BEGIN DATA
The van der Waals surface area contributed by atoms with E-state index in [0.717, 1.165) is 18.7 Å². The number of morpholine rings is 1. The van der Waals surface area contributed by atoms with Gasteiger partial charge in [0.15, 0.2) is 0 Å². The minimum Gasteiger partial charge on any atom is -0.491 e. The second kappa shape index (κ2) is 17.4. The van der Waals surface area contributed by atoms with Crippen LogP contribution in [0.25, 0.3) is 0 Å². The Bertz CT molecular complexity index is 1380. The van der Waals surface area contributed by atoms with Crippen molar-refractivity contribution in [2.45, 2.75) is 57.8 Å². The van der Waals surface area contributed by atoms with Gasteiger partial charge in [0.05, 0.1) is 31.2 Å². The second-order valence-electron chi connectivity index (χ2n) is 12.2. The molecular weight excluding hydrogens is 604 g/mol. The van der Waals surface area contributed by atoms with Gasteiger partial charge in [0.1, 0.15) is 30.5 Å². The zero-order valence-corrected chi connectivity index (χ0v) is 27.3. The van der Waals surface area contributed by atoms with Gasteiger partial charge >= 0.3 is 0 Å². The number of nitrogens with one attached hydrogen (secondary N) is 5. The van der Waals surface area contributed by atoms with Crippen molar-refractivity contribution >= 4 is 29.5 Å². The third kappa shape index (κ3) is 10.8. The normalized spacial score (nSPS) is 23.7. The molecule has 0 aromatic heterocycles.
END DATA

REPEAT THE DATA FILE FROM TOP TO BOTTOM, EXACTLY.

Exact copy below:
The van der Waals surface area contributed by atoms with E-state index in [0.717, 1.165) is 18.7 Å². The number of morpholine rings is 1. The van der Waals surface area contributed by atoms with Gasteiger partial charge in [0.15, 0.2) is 0 Å². The minimum Gasteiger partial charge on any atom is -0.491 e. The second kappa shape index (κ2) is 17.4. The van der Waals surface area contributed by atoms with Crippen LogP contribution in [0.25, 0.3) is 0 Å². The Bertz CT molecular complexity index is 1380. The van der Waals surface area contributed by atoms with Crippen molar-refractivity contribution in [2.45, 2.75) is 57.8 Å². The van der Waals surface area contributed by atoms with Gasteiger partial charge in [0.05, 0.1) is 31.2 Å². The second-order valence-electron chi connectivity index (χ2n) is 12.2. The molecular weight excluding hydrogens is 604 g/mol. The van der Waals surface area contributed by atoms with Gasteiger partial charge in [0.1, 0.15) is 30.5 Å². The zero-order valence-corrected chi connectivity index (χ0v) is 27.3. The van der Waals surface area contributed by atoms with Gasteiger partial charge >= 0.3 is 0 Å². The number of nitrogens with one attached hydrogen (secondary N) is 5. The van der Waals surface area contributed by atoms with Crippen molar-refractivity contribution >= 4 is 29.5 Å². The third kappa shape index (κ3) is 10.8. The normalized spacial score (nSPS) is 23.7. The molecule has 0 aromatic heterocycles.